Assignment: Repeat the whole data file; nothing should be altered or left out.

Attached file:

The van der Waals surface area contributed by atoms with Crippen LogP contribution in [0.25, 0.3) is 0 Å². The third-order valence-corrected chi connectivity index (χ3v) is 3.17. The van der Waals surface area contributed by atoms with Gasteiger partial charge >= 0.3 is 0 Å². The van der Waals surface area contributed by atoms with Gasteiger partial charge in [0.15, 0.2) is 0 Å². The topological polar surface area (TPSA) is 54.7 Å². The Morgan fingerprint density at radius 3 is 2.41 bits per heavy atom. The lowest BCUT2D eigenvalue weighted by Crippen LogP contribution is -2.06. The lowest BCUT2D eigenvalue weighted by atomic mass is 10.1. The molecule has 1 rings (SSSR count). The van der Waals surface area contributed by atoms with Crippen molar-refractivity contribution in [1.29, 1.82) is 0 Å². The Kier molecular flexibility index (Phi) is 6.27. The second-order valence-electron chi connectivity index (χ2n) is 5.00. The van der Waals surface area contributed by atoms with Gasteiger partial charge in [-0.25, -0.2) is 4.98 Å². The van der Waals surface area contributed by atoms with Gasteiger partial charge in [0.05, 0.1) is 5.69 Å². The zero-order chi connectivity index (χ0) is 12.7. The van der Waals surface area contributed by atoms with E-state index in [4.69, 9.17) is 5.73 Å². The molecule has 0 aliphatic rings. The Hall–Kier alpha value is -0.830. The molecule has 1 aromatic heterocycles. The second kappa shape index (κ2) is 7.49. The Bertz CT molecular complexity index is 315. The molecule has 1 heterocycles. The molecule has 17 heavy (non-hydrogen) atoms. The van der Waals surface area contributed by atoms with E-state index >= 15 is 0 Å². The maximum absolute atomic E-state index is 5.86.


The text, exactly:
The van der Waals surface area contributed by atoms with Crippen LogP contribution in [0.25, 0.3) is 0 Å². The third-order valence-corrected chi connectivity index (χ3v) is 3.17. The van der Waals surface area contributed by atoms with Gasteiger partial charge >= 0.3 is 0 Å². The van der Waals surface area contributed by atoms with Gasteiger partial charge in [0.15, 0.2) is 0 Å². The topological polar surface area (TPSA) is 54.7 Å². The Morgan fingerprint density at radius 3 is 2.41 bits per heavy atom. The lowest BCUT2D eigenvalue weighted by Crippen LogP contribution is -2.06. The lowest BCUT2D eigenvalue weighted by atomic mass is 10.1. The molecule has 1 rings (SSSR count). The van der Waals surface area contributed by atoms with Crippen molar-refractivity contribution in [1.29, 1.82) is 0 Å². The Kier molecular flexibility index (Phi) is 6.27. The second-order valence-electron chi connectivity index (χ2n) is 5.00. The van der Waals surface area contributed by atoms with Gasteiger partial charge in [-0.25, -0.2) is 4.98 Å². The van der Waals surface area contributed by atoms with Gasteiger partial charge in [0.05, 0.1) is 5.69 Å². The zero-order chi connectivity index (χ0) is 12.7. The van der Waals surface area contributed by atoms with E-state index in [4.69, 9.17) is 5.73 Å². The molecule has 0 aliphatic rings. The Hall–Kier alpha value is -0.830. The molecule has 1 aromatic heterocycles. The second kappa shape index (κ2) is 7.49. The Bertz CT molecular complexity index is 315. The molecule has 1 heterocycles. The molecule has 17 heavy (non-hydrogen) atoms. The van der Waals surface area contributed by atoms with E-state index >= 15 is 0 Å². The maximum absolute atomic E-state index is 5.86.